Most of the engravings we use on our covers were created in the 18th and 19th centuries, when wildlife was plentiful. Few people at the time were engaged in protecting wildlife; to them, the supply seemed endless. As commercial hunting, trade in exotic animals, and the practice of converting forests into fields for grazing and cash crops became more widespread, animal populations rapidly declined, some to the point of extinction.
Although there are now hundreds of organizations around the globe working to preserve and restore wildlife populations and habitats, the downward trend largely continues. In places like Madagascar, a biodiversity hotspot in which over 90% of its wildlife is found nowhere else on Earth, the animals are losing ground, literally and figuratively, at an alarming rate. In the U.S., there are ongoing battles about land use and snail darters, spotted owls, grey wolves, buffalo, elk—the list is endless, in places all over the world.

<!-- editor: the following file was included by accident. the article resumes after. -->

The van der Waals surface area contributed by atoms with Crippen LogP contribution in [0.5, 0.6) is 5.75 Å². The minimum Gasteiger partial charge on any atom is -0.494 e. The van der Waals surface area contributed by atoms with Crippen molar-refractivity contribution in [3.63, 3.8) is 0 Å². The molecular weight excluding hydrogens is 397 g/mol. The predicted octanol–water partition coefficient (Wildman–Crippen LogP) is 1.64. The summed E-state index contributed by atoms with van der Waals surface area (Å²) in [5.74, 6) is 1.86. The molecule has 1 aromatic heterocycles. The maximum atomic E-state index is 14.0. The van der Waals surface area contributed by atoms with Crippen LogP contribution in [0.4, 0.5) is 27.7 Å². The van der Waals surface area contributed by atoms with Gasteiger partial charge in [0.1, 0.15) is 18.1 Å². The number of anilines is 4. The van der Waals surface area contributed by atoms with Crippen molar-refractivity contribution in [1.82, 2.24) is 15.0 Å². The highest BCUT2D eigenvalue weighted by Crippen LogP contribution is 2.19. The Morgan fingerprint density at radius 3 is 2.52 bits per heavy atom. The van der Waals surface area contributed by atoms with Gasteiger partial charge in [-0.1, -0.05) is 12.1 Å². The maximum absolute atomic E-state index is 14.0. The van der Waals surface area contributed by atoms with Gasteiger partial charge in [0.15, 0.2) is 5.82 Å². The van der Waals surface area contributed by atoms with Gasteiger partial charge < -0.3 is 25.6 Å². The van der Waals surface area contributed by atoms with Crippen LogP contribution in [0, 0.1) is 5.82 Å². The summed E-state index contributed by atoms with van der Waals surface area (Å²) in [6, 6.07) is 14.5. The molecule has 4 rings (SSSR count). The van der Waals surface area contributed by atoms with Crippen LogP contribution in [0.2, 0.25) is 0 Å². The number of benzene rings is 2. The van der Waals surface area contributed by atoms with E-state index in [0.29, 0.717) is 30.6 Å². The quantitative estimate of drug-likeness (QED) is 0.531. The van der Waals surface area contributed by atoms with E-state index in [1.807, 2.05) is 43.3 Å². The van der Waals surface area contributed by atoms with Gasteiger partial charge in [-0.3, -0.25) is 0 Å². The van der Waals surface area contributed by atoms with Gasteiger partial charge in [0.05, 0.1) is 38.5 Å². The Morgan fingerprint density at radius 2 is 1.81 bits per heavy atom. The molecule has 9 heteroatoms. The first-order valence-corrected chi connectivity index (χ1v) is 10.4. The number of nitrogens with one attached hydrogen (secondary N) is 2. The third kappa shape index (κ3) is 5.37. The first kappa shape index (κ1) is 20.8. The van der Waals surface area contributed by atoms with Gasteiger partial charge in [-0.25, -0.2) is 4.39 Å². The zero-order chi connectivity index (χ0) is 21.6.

“The greatest threat to our planet is the belief that someone else will save it.”
There are many ways to get involved, from making donations to conservation organizations to volunteering your time in the field and/or bringing your technical expertise to bear on the problems, using technology solutions to make it easier to track populations, detect poachers, or help the conservation organizations achieve their goals in other ways.
For more information, please contact us at firstname.lastname@example.org.